• Giving away your product or service for free. This is written in pretty much every startup book out there; the reason being that unless you charge for your services you don’t know if it’s a commercially viable idea. Easy, right? Well, not so much when you’re in front of a big brand customer who wants to ‘try you out’ for free and you can see the treasure at the end of the rainbow if only you this one project for free… In my experience, those who don’t want to pay anything will never become good clients later on, so stay firm and see it as a way to weed out time-wasters/ bad fit clients
  • Burning bridges, whether when leaving your previous employer, or when a potential client doesn’t convert the first, second, or even third time, or in any other situation. As the saying goes, you always meet twice, and you never know who might be of help directly or indirectly down the line. When people are challenging/ unreasonable/ idiots – be the better person and realise you can’t change them and leave it at that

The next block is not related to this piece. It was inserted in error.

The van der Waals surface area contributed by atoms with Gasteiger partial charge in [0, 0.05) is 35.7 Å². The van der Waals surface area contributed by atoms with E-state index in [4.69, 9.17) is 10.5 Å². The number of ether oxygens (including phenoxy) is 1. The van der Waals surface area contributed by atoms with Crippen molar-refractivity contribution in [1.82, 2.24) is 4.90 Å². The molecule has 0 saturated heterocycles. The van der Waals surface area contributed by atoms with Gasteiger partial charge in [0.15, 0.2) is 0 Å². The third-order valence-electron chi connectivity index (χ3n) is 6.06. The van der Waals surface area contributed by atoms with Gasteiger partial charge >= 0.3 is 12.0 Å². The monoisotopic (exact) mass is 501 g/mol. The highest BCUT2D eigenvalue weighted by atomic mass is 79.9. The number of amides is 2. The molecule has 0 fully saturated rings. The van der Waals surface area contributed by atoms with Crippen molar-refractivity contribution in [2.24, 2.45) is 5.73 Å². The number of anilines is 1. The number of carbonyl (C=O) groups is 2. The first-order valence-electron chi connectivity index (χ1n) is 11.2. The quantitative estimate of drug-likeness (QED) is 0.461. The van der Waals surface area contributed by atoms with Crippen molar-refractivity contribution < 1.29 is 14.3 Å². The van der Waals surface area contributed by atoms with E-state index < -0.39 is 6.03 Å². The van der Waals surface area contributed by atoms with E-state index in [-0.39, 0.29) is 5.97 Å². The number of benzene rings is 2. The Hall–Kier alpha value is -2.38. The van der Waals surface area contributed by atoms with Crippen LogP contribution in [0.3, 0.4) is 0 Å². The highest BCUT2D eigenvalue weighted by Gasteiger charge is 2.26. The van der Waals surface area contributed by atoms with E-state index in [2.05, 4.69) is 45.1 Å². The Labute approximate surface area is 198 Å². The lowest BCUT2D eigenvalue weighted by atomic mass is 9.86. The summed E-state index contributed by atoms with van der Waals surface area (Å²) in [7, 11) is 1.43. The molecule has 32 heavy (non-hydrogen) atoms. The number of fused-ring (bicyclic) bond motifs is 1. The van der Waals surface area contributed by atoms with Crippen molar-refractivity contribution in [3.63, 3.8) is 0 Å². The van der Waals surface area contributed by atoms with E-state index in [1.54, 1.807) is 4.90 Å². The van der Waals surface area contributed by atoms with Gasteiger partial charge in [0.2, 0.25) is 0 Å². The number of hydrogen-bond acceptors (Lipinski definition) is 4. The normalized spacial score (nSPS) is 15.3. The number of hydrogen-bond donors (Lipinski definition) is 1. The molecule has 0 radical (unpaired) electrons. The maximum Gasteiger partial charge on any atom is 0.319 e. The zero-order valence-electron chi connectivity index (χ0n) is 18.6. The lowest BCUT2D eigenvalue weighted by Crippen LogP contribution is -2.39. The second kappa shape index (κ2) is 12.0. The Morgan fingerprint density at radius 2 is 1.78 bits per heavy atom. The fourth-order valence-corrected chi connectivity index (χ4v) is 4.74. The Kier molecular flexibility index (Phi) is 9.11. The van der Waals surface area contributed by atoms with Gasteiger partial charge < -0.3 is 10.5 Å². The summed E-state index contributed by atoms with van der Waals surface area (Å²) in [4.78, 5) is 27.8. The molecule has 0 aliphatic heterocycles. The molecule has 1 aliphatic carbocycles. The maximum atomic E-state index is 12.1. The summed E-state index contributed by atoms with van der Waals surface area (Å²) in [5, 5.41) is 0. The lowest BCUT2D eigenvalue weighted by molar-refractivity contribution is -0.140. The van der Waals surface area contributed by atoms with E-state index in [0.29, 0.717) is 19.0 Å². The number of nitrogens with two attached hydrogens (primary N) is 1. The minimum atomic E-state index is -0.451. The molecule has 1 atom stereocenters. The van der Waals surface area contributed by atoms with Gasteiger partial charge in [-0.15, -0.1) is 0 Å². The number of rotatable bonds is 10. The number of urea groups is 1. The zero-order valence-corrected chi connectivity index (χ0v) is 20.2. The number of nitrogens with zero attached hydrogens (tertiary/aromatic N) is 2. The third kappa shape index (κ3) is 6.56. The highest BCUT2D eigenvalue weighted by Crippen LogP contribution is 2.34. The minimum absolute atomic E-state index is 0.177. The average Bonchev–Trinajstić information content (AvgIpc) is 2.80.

• Taking on funding until you know what to do with it. The chances are that your product or proposition will change quite a bit, especially in the first 6-12 months as your plans hit reality. Thus, it makes little sense to invest heavily in technology or team until you know what you need
  • Raising money just because you can – there might come a time when you must or should raise ‘proper’ money to maximise your growth and value creation, but if you raise too soon at unattractive valuations you have significantly reduced your room for manoeuvre going forward due to dilution

Building a new business is in many ways no different to starting out as a full-time, career freelancer or independent consultant. The balance between sitting on the beach, counting the money, and the hard slog of nurturing leads, dealing with the admin side of things, and delivering work to tight deadlines for not-always easy-to-deal-with clients is tilted firmly in one way. But if you know what you are getting into and have realistic expectations, it is an amazing and rewarding experience. If I could go back, there are many things I would do differently, but taking the plunge and embarking on the entrepreneurial journey, is not one of them.